PHMSA Offers Pipeline Safety Grants

Bakken pipeline threatened
Bakken pipeline threatened

As oil pipeline safety concerns escalate across the country, the U.S. Department of Transportation’s Pipeline and Hazardous Materials Safety Administration (PHMSA) is ramping up its efforts to meet the growing demand for innovation.

Related:ND Defines Stricter Rules for Pipeline Construction

In addition to hiring more that 100 new safety inspectors this year, the PHMSA will also be awarding $2 million in grants for students and faculty to research pipeline safety solutions. These grants designed to expose new engineers and scientists to the technical side of the energy transportation sector.

We’re not simply offering grants through the CAAP; we’re demonstrating to engineering and technical students that their disciplines are in demand in the energy pipeline sector,” said PHMSA Acting Administrator Timothy Butters. “PHMSA provides safety oversight for the country’s 2.6-million-mile pipeline network, and we need out-of-the-box thinkers.

Grant proposals will be evaluated on scientific merit, quality, management plans, work tasks, budgets and schedules. The PHMSA is specifically seeking projects that address technical gaps in the following areas:

  • Preventing and Mitigating Pipeline Corrosion
  • Developing Locatable Plastic Pipelines
  • Developing Inspection Tools to Quantify Pipe Strength and Toughness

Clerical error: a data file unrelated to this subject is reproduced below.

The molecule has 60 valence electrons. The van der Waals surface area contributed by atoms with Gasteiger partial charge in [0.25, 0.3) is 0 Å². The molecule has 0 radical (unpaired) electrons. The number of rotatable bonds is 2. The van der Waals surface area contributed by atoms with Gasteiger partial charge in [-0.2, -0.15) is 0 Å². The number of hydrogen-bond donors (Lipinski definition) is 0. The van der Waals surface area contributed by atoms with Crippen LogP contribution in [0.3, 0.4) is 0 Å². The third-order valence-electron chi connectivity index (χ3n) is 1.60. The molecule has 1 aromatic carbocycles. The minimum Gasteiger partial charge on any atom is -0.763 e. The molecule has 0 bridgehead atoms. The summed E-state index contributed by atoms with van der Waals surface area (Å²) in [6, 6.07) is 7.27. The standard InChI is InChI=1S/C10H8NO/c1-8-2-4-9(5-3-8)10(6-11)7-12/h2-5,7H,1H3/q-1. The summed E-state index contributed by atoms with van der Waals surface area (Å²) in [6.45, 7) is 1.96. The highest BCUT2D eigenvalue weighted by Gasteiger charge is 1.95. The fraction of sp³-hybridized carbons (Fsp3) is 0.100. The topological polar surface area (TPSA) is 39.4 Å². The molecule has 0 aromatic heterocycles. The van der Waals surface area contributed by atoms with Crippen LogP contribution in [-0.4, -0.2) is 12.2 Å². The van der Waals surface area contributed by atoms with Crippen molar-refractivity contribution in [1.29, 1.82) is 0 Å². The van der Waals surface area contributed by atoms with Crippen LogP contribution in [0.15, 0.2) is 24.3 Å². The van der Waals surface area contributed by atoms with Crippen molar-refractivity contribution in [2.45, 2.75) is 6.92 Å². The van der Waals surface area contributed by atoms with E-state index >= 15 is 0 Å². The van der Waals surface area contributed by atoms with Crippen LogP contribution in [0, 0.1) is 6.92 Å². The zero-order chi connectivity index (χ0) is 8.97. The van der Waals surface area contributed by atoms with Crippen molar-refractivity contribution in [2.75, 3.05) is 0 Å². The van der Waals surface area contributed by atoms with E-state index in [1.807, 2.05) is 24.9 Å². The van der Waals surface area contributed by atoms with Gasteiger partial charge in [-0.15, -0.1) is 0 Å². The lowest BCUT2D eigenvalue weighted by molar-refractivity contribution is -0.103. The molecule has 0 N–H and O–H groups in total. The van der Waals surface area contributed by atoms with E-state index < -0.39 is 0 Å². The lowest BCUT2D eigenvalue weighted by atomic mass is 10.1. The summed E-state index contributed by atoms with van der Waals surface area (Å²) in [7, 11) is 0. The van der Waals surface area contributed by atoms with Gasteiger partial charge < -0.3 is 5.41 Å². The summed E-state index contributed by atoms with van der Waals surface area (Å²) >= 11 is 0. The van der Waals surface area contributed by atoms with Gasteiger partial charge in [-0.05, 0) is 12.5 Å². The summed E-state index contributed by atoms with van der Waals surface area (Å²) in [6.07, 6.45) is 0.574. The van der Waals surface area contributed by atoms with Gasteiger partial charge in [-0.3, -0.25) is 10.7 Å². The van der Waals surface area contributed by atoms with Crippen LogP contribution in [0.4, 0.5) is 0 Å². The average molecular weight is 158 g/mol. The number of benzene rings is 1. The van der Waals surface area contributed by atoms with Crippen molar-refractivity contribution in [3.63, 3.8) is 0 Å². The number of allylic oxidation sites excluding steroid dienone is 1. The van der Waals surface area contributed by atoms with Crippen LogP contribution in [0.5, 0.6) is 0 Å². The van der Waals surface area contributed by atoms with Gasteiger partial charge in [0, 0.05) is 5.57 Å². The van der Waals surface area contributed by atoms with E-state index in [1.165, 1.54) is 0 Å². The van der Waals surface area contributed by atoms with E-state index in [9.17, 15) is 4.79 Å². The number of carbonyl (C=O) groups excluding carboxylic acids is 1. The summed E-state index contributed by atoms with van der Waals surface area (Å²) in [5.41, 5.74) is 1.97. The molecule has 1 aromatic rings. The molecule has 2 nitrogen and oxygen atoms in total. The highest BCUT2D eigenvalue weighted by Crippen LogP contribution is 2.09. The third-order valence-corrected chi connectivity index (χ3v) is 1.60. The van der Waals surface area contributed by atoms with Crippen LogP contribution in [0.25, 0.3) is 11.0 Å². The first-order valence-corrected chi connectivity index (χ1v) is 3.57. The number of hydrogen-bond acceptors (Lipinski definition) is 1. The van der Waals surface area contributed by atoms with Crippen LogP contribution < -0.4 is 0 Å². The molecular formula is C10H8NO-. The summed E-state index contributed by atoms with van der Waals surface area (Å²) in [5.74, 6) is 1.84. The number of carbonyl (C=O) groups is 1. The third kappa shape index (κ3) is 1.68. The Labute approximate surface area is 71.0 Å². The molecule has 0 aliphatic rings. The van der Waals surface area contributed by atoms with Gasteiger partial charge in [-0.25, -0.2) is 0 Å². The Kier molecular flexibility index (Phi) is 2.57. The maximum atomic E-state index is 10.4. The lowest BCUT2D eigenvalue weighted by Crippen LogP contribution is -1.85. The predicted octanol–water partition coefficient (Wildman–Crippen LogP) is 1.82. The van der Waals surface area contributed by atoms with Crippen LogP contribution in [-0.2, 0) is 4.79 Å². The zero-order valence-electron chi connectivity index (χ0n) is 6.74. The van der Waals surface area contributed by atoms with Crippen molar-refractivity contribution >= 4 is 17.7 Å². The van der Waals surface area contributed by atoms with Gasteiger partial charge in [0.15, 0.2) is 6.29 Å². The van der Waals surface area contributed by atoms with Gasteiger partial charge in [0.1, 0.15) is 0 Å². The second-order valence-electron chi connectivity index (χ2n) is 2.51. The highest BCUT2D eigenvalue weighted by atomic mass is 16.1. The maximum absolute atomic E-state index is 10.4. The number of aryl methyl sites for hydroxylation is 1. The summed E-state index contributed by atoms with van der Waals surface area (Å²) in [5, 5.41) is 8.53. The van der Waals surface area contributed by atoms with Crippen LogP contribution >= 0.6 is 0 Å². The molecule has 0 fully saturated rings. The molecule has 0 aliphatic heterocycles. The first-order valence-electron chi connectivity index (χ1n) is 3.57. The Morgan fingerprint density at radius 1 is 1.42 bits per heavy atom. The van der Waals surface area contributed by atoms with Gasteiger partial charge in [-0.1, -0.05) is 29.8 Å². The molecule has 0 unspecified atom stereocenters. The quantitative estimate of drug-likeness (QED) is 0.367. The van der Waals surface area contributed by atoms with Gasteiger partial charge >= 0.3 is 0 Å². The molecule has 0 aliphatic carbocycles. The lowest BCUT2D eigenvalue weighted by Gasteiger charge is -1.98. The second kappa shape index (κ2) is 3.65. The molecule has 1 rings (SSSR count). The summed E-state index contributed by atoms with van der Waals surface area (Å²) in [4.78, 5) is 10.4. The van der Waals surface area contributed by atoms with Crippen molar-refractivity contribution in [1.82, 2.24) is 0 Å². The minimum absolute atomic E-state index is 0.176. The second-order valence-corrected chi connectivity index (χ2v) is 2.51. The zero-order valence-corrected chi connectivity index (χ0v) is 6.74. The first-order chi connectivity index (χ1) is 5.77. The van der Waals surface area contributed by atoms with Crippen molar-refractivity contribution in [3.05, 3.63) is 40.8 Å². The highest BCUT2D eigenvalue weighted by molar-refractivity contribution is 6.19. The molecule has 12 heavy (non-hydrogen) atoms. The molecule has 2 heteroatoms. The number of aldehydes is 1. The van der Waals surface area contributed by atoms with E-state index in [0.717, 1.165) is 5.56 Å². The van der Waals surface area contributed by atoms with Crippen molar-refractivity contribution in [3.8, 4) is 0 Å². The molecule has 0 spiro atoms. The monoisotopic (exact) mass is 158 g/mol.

U.S. Senator for North Dakota John Hoeven, commented“As we work towards building a comprehensive ‘all-of-the-above’ energy plan for our country, it’s important to ensure that we build the right kind of infrastructure to support our energy needs, now and into the future,” Hoeven said. “We must ensure that our infrastructure is reliable, safe and efficient, and this grant will enable universities to do the innovative research that will do just that.

The debate around the safety of cruse pipelines has heated up since the shale oil boom in 2008. Most recently, President Obama delayed the Keystone pipeline when he vetoed bill saying he wants to hold off a final decision until further environmental reviews are complete.

Related: Obama Issues Keystone Pipeline Veto

ND Defines Stricter Rules for Pipeline Construction & Stripper Well Exemptions

A number of changes to the North Dakota Administrative Code could impact pipeline development and stripper wells in 2014. Approved by the North Dakota Industrial Commission last month, forty-seven (47) new rules were proposed, bringing the number of rules for oil and gas operations to seventy (70). According to the Department of Mineral Resources, a division of the Industrial Commission, the changes could take place as early as April 1, 2014. One particular area of the code, 43-02-03-29, addresses pipeline development in the region: